Independent VAT Consultant
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VAT: HMRC must do better

Neil Warren has been prompted by a particularly poor performance by HMRC at the tax tribunal to think about how it could improve its customer service in 2020.

20th Jan 2020
Independent VAT Consultant
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The FTT case of Dorset Trimming Co Ltd (TC07480) produced a win for HMRC on a technical issue concerning VAT registration. However, a very worrying aspect of this case was that HMRC failed to properly prepare for the hearing. It instead relied on the accountant of a small two-man company from Weymouth to produce the necessary papers for the case to proceed.

The tribunal noted: “With the help of those at the hearing centre and the appellant’s representative, it was possible for Dorset’s appeal to be dealt with. Had this not been possible the tribunal would have had no hesitation in making an order of costs against HMRC on the basis that it had acted unreasonably in conducting the proceedings without adequate preparation.”

The Dorset case was a bad day at the office for HMRC, which got me thinking about five areas where HMRC could make improvements in its VAT administration.

Be more flexible with requests for written rulings

HMRC’s policy on written rulings is very clear: if an issue is properly explained in the VAT notices and VAT manuals, then an HMRC officer will not give a written ruling. The department is more accommodating with charities.

However, there are cases where taxpayers have read the HMRC guidance and don’t understand it. This is where taxpayers would benefit from a bit more HMRC support to ensure they get things right, as illustrated by the Westow Cricket club case.

Better training for staff answering calls

Many HMRC officers started their careers working in direct tax for the old Inland Revenue, and have since transferred to VAT. However, VAT requires a different mindset and way of thinking. I have received a lot of feedback from accountants that say calls to the HMRC VAT helpline service do not produce satisfactory answers to queries. I believe more training time is needed.  

Reduce time dealing with option to tax requests

I can’t understand why, in this digital age, it takes the Option to Tax unit in Glasgow 40 working days to reply to an enquiry from a taxpayer as to whether there are any property elections in place on his VAT registration. This causes problems when deals are about to happen and VAT is remembered at the last moment.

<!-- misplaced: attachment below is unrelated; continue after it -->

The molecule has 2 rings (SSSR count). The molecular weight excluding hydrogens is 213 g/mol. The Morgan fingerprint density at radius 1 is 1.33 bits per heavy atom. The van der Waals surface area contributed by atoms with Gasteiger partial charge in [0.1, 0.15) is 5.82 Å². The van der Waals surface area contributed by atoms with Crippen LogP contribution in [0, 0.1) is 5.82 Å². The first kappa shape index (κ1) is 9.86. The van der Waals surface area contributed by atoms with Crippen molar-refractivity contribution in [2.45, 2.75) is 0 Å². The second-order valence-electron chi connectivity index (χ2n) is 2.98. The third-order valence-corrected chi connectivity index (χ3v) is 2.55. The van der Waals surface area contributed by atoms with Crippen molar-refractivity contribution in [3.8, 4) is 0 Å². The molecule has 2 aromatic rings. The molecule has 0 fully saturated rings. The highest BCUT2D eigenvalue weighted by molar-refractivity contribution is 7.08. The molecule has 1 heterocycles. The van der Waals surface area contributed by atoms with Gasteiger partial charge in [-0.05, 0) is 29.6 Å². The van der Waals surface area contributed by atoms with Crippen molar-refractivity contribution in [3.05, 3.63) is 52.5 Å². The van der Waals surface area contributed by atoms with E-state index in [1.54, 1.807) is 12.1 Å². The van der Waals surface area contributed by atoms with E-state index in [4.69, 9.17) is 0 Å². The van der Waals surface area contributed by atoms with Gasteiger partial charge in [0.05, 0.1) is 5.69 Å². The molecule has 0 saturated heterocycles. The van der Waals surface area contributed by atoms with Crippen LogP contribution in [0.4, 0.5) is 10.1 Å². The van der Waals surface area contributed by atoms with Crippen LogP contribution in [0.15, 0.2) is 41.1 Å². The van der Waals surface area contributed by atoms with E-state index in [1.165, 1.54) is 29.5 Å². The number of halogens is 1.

Surely an IT-based system could be put in place so that taxpayers can view past elections on their online VAT account?

Consistent reasonable excuse appeals

A fellow football enthusiast recently commented that the action taken by referees following a bad foul often depends on how the player being fouled reacts rather than how bad the tackle that was made by the offender. There seems to be a similar issue with reasonable excuse appeals following a late VAT payment or return.

HMRC sometimes make decisions based on the quality of the appeal letter sent by the taxpayer rather than the severity of the original offence. It is important to get consistency. However, perhaps it is time to rewrite the rule book on the whole issue of “reasonable excuse”.

Publicise ‘liable not liable’ policy

I refer to this topic as “The MI5” part of the VAT regulations because the guidance in the HMRC manuals was withdrawn some years ago, so it is now top secret. A liable not liable situation occurs when the turnover of a business goes over the VAT registration threshold, but it fails to register on time, with HMRC making allowances if turnover fell below the threshold again. It would be very helpful if we knew the mathematical approach to working out which periods VAT is due for.

Conclusion

In reality, HMRC needs more staff and resources to deliver a top-quality service to taxpayers. A lack of staff means that there are too much fire-fighting and crisis management going on. A prime example is turning up to a tribunal hearing without the necessary papers and getting rebuked by the judge.

To quote the late cricket commentator, Fred Trueman: “Things were very different in my day.”  

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